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Mini Dragon Group (ages 6-7)

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Chariton Noses
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Quantum Effects In Biology ((BETTER))



Quantum biology is the study of applications of quantum mechanics and theoretical chemistry to aspects of biology that cannot be accurately described by the classical laws of physics.[1] An understanding of fundamental quantum interactions is important because they determine the properties of the next level of organization in biological systems.




Quantum Effects in Biology



Many biological processes involve the conversion of energy into forms that are usable for chemical transformations, and are quantum mechanical in nature. Such processes involve chemical reactions, light absorption, formation of excited electronic states, transfer of excitation energy, and the transfer of electrons and protons (hydrogen ions) in chemical processes, such as photosynthesis, olfaction and cellular respiration.[2] Quantum biology may use computations to model biological interactions in light of quantum mechanical effects.[3] Quantum biology is concerned with the influence of non-trivial quantum phenomena,[4] which can be explained by reducing the biological process to fundamental physics, although these effects are difficult to study and can be speculative.[5]


Quantum biology is an emerging field; most of the current research is theoretical and subject to questions that require further experimentation. Though the field has only recently received an influx of attention, it has been conceptualized by physicists throughout the 20th century. It has been suggested that quantum biology might play a critical role in the future of the medical world.[6] Early pioneers of quantum physics saw applications of quantum mechanics in biological problems. Erwin Schrödinger's 1944 book What is Life? discussed applications of quantum mechanics in biology.[7] Schrödinger introduced the idea of an "aperiodic crystal" that contained genetic information in its configuration of covalent chemical bonds. He further suggested that mutations are introduced by "quantum leaps". Other pioneers Niels Bohr, Pascual Jordan, and Max Delbruck argued that the quantum idea of complementarity was fundamental to the life sciences.[8] In 1963, Per-Olov Löwdin published proton tunneling as another mechanism for DNA mutation. In his paper, he stated that there is a new field of study called "quantum biology".[9] In 1979, the Soviet and Ukrainian physicist Alexander Davydov published the first textbook on quantum biology entitled Biology and Quantum Mechanics.[10][11]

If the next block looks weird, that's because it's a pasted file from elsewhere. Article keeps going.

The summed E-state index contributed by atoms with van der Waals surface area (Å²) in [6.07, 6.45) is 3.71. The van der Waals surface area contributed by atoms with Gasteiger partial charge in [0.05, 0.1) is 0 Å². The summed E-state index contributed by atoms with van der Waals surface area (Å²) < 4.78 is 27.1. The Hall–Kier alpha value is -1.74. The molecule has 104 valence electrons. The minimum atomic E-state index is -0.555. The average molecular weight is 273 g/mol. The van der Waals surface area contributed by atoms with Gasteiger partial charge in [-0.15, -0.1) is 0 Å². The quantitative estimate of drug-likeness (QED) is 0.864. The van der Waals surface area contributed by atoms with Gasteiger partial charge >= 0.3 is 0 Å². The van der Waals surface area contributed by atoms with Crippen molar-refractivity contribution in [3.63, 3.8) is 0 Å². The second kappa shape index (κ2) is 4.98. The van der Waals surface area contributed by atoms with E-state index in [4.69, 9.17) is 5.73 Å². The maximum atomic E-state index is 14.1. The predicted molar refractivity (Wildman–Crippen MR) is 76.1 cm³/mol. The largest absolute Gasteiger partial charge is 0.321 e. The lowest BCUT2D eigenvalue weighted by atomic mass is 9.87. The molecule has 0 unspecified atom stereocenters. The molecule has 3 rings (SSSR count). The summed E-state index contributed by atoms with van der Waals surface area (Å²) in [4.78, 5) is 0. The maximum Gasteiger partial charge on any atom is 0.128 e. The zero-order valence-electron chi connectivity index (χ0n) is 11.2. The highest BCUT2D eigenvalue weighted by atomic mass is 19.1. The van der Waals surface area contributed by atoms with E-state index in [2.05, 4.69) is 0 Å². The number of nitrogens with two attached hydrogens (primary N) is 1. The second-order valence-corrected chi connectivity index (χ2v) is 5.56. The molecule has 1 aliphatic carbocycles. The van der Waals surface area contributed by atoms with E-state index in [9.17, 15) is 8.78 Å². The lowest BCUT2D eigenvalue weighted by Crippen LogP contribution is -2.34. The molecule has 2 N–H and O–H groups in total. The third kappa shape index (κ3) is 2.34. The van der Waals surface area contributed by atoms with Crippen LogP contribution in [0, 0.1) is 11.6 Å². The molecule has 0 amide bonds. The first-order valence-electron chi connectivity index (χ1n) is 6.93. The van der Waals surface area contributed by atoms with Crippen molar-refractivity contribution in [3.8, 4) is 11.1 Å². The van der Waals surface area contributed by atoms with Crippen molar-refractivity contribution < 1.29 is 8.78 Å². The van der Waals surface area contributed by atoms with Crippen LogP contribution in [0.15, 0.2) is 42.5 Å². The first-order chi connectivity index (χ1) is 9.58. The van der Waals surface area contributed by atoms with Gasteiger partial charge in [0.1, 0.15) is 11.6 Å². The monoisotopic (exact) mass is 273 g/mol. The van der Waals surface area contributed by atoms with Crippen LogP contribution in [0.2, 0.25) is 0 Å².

Various structures, such as the FMO complex in green sulfur bacteria, are responsible for transferring energy from antennae to a reaction site. FT electron spectroscopy studies of electron absorption and transfer show an efficiency of above 99%,[12] which cannot be explained by classical mechanical models like the diffusion model. Instead, as early as 1938, scientists theorized that quantum coherence was the mechanism for excitation energy transfer.


In 2017, the first control experiment with the original FMO protein under ambient conditions confirmed that electronic quantum effects are washed out within 60 femtoseconds, while the overall exciton transfer takes a time on the order of a few picoseconds.[28] In 2020 a review based on a wide collection of control experiments and theory concluded that the proposed quantum effects as long lived electronic coherences in the FMO system does not hold.[29] Instead, research investigating transport dynamics suggests that interactions between electronic and vibrational modes of excitation in FMO complexes require a semi-classical, semi-quantum explanation for the transfer of exciton energy. In other words, while quantum coherence dominates in the short-term, a classical description is most accurate to describe long-term behavior of the excitons.[30]